Facebook parent Meta announced this week that it will require labeling on ads using artificial intelligence or other digital tools regarding elections and political and social issues. Earlier this week, we wrote about the issues that AI in political ads pose for media companies and about some of the governmental regulations that are being considered (and the limited rules that have thus far been adopted). These concerns are prompting all media companies to consider how AI will affect them in the coming election, and Meta’s announcement shows how these considerations are being translated into policy.

The Meta announcement sets out situations where labeling of digitally altered content will be required. Such disclosure of the digital alteration will be required when digital tools have been used to:

  • Depict a real person as saying or doing something they did not say or do; or
  • Depict a realistic-looking person that does not exist or a realistic-looking event that did not happen, or alter footage of a real event that happened; or
  • Depict a realistic event that allegedly occurred, but that is not a true image, video, or audio recording of the event.

The Meta announcement makes clear that using AI or other digital tools to make inconsequential changes that don’t impact the message of the ad (they give examples of size adjusting, cropping an image, color correction, or image sharpening) will be permitted without disclosure. But even these changes can trigger disclosure obligations if they are in fact consequential to the message. In the past, we’ve seen allegations of attack ads using shading or other seemingly minor changes to depict candidates in ways that make them appear more sinister or which otherwise convey some other negative message – presumably the uses that Meta is seeking to prohibit.

This change will be applicable not just to US elections, but worldwide. Already, I have seen TV pundits, when asked about the effect that the new policy will have, suggesting that what is really important is what other platforms, including television and cable, do to match this commitment. So we thought that we would look at the regulatory schemes that, in some ways, limit what traditional electronic media providers can do in censoring political ads. As detailed below, broadcasters, local cable companies, and direct broadcast satellite television providers are subject to statutory limits under Section 315 of the Communications Act that forbid them from “censoring” the content of candidate advertising. Section 315 essentially requires that candidate ads (whether from a federal, state, or local candidate) be run as they are delivered to the station – they cannot be rejected based on their content. The only exception thus far recognized by the FCC has been for ads that have content that violates federal criminal law. There is thus a real question as to whether a broadcaster or cable company could impose a labeling requirement on candidate ads given their inability to reject a candidate ad based on its content. Note, however, that the no-censorship requirement only applies to candidate ads, not those purchased by PACs, political parties, and other non-candidate individuals or groups. So, policies like that adopted by Meta could be considered for these non-candidate ads even by these traditional platforms.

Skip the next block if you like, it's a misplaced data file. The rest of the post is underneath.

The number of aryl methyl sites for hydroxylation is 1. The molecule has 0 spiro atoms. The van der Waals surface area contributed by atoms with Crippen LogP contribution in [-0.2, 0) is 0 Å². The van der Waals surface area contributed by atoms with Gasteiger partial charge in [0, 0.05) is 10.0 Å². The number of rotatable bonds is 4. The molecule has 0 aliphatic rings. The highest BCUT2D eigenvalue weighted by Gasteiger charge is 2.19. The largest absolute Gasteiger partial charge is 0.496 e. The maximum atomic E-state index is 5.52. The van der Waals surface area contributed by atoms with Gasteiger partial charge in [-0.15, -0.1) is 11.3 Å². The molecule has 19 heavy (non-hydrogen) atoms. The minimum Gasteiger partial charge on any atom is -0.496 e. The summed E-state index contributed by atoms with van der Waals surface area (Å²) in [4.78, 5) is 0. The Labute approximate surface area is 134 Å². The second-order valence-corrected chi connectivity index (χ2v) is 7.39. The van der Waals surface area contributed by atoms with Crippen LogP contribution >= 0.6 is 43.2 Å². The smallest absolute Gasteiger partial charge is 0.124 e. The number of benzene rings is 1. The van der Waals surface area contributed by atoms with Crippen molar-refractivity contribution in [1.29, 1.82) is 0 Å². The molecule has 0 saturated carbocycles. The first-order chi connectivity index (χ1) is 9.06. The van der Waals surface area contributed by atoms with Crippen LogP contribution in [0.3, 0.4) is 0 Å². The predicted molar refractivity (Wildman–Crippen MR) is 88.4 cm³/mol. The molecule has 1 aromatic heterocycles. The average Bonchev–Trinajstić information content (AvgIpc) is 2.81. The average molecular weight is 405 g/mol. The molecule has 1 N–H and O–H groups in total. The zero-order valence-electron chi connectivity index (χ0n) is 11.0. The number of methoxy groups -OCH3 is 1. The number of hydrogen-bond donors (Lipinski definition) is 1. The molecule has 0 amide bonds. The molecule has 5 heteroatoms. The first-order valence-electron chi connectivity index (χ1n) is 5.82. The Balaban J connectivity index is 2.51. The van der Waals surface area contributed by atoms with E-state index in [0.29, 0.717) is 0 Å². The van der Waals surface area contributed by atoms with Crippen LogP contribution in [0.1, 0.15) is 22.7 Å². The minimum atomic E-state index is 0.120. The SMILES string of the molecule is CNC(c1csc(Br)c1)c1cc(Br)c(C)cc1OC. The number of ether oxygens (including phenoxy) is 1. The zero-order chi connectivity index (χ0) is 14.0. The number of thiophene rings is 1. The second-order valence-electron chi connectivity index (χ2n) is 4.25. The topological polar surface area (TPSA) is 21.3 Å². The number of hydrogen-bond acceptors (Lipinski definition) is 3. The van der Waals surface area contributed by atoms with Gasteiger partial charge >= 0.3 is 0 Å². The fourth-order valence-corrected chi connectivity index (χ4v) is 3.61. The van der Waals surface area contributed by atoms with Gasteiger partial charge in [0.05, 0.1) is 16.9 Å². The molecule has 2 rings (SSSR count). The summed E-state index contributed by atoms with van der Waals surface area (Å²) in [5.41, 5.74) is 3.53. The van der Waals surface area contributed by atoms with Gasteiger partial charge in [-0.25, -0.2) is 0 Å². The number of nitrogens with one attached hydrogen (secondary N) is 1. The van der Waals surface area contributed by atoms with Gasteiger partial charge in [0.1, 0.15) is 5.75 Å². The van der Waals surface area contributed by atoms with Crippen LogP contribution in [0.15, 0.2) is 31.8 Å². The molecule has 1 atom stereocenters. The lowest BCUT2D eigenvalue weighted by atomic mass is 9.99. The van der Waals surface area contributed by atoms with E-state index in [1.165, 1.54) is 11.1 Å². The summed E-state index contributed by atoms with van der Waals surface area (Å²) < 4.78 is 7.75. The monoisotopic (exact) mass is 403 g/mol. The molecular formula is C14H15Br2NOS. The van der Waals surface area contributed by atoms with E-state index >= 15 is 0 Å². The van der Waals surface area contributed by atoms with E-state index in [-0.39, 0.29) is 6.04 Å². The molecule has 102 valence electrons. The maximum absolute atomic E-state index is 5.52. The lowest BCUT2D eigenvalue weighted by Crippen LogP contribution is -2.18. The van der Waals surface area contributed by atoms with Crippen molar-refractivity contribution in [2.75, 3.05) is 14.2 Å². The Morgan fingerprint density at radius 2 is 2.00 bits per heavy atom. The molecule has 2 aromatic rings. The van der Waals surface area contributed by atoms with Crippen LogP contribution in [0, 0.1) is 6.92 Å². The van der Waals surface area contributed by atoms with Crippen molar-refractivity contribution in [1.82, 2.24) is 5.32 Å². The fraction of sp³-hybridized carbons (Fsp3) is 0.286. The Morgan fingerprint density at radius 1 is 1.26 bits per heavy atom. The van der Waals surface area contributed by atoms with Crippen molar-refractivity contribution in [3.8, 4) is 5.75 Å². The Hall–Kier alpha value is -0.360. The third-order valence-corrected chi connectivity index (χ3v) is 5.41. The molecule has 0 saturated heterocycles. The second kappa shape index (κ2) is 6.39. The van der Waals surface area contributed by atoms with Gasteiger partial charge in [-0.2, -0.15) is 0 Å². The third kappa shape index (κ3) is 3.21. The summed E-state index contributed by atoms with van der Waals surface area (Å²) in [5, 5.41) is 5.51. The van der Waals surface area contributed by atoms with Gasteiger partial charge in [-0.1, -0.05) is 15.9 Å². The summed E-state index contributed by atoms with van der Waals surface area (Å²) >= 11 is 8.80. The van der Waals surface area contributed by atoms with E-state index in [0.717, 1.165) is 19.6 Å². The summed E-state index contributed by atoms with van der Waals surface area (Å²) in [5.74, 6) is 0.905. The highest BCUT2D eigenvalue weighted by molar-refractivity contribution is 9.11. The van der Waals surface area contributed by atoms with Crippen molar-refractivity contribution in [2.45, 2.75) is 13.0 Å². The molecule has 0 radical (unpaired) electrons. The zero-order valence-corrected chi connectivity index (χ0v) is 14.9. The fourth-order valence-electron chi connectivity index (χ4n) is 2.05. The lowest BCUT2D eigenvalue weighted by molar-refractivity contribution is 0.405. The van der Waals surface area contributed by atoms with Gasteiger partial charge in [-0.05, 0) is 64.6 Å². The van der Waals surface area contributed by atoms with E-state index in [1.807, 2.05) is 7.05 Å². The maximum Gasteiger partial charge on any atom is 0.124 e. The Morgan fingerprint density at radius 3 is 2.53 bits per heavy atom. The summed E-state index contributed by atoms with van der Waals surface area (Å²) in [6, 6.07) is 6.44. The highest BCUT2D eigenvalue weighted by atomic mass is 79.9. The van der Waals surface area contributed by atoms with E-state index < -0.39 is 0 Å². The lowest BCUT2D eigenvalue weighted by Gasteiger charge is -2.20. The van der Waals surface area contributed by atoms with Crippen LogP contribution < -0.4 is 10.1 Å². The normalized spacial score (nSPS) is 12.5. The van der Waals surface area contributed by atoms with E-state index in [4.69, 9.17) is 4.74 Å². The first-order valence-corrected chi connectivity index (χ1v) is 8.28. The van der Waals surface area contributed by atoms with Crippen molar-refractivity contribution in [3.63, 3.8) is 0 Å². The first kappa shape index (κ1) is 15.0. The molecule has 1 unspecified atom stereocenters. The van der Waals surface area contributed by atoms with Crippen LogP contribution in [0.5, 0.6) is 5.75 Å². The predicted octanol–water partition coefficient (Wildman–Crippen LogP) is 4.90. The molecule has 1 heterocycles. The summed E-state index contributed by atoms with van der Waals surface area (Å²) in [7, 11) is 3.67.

It seems like almost every year as elections begin to heat up, the question arises as to whether the tools that some online platform adopts to combat political misinformation can be applied to broadcasters and other media – and each year we write about the differences in the regulatory schemes applicable to online platforms like Facebook and those that apply to traditional electronic media providers. Facebook has been particularly active and particularly public about trying to curb abuses in political broadcasting, so we’ve written on the differing US regulatory schemes many times.

We wrote about the distinction last year, when Facebook decided to ban political ads in the week before the 2022 elections. In June 2021, we wrote about Facebook’s plans to end its policy of not subjecting posts by elected officials to the same level of scrutiny by its Oversight Board that it applies to other platform users. Facebook’s announced policy has been that the newsworthiness of posts by politicians and elected officials was such that it outweighed Facebook’s uniform application of its Community Standards – although it did make exceptions for calls to violence and questions of election integrity, and where posts linked to other potentially offensive content. Just a year before, there were calls for Facebook to take more aggressive steps to police misinformation on its platforms. These calls grew out of the debate over the need to revise Section 230 of the Communications Decency Act, which insulates online platforms from liability for posts by unrelated parties on those platforms (see our article here on Section 230).

In past posts, we’ve looked in detail at the different regulations that apply to online platforms versus those that apply to broadcasters, cable companies, and other traditional media platforms. In a 2020 post, we compared Facebook’s policy with the laws that apply to other communications platforms, including broadcasters and cable companies. A lightly edited version of what we wrote in the past is below, and makes the regulatory distinctions clear: